And other than that, it is also important that you know, the Constitution does not become a text which just interpreted by the Court, but it should also be a text which the other organs of the State follow and understand. So, if there is no codification of the rights and duties in the Constitution itself on how the majority party is supposed to behave, on how the opposition is to behave, then it would be very difficult to ensure some sort of compliance by the political actors of these rules. It’s very much possible that the Court may say something but the legislature or the political actor may just get around it or not really follow it. And this kind of over-reliance on courts to act as a check on the political processes is also kind of misplaced because the Court is not doing that, which is also not its job. It’s not a question of enforcing fundamental rights, political actors are supposed to be. If the court is not intervening in something like that, then what you want is that the political actors are empowered, themselves, to protect their rights and this sort of codification is important.

And the public will also know that these rights are something which the Constitution itself provides. What we have right now is a very scattered governance of the legislative process. You have some Speaker directions, you have some rules of conduct, the business of Lok Sabha, then you have this statute which recognizes the leader of opposition. This kind of context – there’s not clarity on whether a sort of conduct is actually violative of the Constitutional ideal. So, that’s why I think it’s important to have this codification of these rights.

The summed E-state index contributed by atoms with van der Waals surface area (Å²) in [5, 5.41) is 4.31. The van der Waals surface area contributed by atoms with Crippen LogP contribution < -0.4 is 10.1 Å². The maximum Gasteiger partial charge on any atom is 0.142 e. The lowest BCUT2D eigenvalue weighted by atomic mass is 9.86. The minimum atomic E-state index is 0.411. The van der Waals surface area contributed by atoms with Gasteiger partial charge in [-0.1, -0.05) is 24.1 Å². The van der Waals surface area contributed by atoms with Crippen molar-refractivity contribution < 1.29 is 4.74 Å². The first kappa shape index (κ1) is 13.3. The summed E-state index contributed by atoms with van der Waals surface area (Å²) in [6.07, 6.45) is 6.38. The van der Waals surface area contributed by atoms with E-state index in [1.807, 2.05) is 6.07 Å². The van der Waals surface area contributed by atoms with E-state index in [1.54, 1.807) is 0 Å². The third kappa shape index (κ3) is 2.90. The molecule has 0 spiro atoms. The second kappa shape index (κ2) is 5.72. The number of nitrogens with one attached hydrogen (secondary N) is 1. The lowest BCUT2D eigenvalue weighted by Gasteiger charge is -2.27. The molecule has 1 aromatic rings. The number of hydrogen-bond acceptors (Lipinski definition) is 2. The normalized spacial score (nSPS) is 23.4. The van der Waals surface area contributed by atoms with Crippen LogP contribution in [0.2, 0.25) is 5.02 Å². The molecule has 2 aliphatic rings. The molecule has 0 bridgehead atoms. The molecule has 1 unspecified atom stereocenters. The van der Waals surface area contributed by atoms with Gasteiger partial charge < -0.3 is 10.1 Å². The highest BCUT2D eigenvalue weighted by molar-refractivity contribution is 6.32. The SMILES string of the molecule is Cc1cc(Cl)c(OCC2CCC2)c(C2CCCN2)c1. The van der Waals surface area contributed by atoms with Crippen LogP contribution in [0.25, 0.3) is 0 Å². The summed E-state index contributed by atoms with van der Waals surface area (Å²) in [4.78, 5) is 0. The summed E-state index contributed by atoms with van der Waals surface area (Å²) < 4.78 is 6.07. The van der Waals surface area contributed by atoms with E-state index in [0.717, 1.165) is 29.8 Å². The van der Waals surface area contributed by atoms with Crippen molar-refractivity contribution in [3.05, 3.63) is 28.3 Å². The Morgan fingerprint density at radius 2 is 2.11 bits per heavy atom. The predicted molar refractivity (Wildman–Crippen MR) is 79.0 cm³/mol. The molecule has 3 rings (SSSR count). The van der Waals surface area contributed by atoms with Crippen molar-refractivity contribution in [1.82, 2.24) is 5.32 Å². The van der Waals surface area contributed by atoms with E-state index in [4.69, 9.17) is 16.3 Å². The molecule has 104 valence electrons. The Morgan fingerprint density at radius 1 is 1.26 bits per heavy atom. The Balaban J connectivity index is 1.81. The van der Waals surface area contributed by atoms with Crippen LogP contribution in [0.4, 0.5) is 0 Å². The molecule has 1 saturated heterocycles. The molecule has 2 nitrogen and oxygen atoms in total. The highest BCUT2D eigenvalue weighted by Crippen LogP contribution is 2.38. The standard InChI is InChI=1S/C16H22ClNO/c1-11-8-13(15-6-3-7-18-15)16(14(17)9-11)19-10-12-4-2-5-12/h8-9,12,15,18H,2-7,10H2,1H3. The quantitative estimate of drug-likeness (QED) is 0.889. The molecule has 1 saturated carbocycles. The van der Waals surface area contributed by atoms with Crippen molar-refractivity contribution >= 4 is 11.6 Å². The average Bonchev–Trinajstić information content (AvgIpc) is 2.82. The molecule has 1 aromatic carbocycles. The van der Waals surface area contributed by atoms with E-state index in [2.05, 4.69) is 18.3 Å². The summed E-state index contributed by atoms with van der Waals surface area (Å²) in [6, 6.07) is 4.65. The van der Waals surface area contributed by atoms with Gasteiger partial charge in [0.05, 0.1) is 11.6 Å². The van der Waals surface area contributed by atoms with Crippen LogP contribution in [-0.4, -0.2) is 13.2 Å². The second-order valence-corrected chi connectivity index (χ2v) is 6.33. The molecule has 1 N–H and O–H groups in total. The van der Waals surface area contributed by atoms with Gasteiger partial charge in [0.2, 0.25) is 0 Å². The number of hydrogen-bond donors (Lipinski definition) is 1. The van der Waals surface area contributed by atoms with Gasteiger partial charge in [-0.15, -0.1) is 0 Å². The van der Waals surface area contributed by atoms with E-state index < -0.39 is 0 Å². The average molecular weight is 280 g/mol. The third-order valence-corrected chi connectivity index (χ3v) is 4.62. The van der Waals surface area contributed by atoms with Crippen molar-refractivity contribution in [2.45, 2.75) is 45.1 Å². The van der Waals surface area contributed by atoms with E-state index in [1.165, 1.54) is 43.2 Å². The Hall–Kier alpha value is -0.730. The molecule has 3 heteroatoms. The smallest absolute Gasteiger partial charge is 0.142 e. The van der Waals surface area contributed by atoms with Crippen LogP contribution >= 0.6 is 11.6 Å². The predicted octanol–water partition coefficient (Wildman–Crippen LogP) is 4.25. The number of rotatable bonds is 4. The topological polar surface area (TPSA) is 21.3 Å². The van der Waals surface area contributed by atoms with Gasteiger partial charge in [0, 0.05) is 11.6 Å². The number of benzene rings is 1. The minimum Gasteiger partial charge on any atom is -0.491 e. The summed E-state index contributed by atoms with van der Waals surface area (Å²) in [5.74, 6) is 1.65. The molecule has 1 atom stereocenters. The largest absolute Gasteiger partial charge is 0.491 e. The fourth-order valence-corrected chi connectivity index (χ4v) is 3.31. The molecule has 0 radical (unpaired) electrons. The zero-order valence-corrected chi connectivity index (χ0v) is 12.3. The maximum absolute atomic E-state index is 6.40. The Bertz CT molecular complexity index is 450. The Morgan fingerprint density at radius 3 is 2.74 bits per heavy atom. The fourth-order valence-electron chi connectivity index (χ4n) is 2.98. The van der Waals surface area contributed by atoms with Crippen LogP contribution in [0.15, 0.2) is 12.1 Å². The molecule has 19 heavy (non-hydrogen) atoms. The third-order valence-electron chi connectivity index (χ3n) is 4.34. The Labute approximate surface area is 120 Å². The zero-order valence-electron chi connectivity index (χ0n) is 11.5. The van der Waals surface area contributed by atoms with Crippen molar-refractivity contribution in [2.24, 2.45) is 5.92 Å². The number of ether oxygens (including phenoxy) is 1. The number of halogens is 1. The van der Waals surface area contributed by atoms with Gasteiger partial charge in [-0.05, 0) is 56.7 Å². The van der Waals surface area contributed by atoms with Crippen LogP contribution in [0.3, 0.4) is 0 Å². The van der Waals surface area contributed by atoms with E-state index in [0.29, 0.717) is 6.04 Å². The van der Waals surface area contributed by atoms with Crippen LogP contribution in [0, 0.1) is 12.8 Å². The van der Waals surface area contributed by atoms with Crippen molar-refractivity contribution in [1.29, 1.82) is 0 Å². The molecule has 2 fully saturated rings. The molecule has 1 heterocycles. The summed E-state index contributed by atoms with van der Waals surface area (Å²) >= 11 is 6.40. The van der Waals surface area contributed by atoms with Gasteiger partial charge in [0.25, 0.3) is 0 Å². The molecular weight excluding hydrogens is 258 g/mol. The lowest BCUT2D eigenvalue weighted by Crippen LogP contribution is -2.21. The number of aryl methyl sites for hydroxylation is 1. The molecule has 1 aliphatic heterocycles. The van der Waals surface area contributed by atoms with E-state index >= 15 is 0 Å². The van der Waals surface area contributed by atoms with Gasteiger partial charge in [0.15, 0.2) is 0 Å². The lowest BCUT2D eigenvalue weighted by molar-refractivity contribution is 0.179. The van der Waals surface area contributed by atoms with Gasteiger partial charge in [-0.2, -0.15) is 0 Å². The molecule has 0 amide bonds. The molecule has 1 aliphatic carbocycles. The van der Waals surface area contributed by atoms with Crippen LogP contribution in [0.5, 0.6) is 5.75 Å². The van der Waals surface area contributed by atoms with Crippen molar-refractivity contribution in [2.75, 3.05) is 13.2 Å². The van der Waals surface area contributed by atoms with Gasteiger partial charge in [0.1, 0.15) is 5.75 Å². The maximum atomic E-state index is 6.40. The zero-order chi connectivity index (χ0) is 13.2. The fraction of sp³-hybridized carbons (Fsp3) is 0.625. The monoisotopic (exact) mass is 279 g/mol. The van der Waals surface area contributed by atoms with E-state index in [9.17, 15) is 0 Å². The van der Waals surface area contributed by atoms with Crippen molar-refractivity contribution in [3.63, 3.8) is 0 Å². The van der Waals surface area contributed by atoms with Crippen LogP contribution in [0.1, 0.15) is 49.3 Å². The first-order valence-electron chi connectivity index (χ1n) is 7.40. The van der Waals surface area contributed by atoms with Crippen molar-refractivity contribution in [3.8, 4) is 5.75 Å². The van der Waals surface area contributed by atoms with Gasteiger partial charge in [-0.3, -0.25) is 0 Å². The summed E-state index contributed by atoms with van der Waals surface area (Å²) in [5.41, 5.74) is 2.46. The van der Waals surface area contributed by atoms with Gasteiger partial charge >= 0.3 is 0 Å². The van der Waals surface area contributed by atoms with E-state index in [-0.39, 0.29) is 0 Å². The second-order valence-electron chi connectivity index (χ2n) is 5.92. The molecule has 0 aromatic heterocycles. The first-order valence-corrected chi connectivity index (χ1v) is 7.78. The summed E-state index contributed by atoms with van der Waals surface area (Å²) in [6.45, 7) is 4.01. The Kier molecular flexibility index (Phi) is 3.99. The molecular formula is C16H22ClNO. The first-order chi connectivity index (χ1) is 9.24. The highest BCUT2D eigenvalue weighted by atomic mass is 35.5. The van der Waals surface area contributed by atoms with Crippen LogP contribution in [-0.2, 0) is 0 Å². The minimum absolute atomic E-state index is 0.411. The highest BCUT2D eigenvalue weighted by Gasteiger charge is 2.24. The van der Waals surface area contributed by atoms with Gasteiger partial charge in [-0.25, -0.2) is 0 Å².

Mrs. Sayantani Bagchi: Alright, so we come to an end of this discussion, and I think this was absolutely brilliant. And this discussion has come at an opportune time because when it comes to opposition rights, we’ve seen number of times that even within the Parliament and outside the Parliament – the opposition after years of indifference, the opposition has reacted in a different manner. And also, the approach adopted towards the opposition, even that is something very very difficult to analyse. Because there has not been any consistency – the concern has been majorly that of indifference. So, of course, generally, when we see the protests and the disruptions within the Parliament – of course, these things are pretty much alarming and as a result of this we see that the opposition has found its place before the media 24x7 trying to cover these stories. So, generally, you know, that is something which is very unfortunate because opposition is constructively accommodated within the political domain, the political space. I think that would contribute the most towards building democracy, in its true term. So, thank you once again, Meenakshi and Aishwarya, for sharing the absolutely intriguing insights with all of us. We all have enjoyed the session thoroughly, thank you once again.